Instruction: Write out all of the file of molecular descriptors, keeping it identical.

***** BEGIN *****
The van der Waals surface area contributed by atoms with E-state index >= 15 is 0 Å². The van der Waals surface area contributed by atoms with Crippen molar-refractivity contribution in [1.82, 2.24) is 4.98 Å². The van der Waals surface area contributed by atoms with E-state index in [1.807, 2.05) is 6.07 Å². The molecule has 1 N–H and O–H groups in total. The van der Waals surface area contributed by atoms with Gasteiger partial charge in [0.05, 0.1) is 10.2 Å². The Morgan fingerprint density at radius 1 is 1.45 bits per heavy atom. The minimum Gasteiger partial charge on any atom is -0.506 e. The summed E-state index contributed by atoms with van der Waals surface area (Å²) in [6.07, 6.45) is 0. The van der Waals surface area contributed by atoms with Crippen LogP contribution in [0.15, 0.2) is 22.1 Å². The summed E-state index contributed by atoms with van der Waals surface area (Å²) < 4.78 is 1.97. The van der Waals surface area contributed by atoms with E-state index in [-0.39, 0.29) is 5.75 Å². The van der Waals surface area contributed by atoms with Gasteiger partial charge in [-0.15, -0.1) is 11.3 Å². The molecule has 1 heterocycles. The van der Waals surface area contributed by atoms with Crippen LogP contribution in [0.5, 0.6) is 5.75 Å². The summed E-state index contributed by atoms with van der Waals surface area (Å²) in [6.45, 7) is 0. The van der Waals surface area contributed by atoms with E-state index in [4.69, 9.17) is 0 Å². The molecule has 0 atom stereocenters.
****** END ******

The van der Waals surface area contributed by atoms with E-state index >= 15 is 0 Å². The van der Waals surface area contributed by atoms with Crippen molar-refractivity contribution in [1.82, 2.24) is 4.98 Å². The van der Waals surface area contributed by atoms with E-state index in [1.807, 2.05) is 6.07 Å². The molecule has 1 N–H and O–H groups in total. The van der Waals surface area contributed by atoms with Gasteiger partial charge in [0.05, 0.1) is 10.2 Å². The Morgan fingerprint density at radius 1 is 1.45 bits per heavy atom. The minimum Gasteiger partial charge on any atom is -0.506 e. The summed E-state index contributed by atoms with van der Waals surface area (Å²) in [6.07, 6.45) is 0. The van der Waals surface area contributed by atoms with Crippen LogP contribution in [0.15, 0.2) is 22.1 Å². The summed E-state index contributed by atoms with van der Waals surface area (Å²) < 4.78 is 1.97. The van der Waals surface area contributed by atoms with E-state index in [-0.39, 0.29) is 5.75 Å². The van der Waals surface area contributed by atoms with Gasteiger partial charge in [-0.15, -0.1) is 11.3 Å². The molecule has 1 heterocycles. The van der Waals surface area contributed by atoms with Crippen LogP contribution in [0.5, 0.6) is 5.75 Å². The summed E-state index contributed by atoms with van der Waals surface area (Å²) in [6.45, 7) is 0. The van der Waals surface area contributed by atoms with E-state index in [4.69, 9.17) is 0 Å². The molecule has 0 atom stereocenters.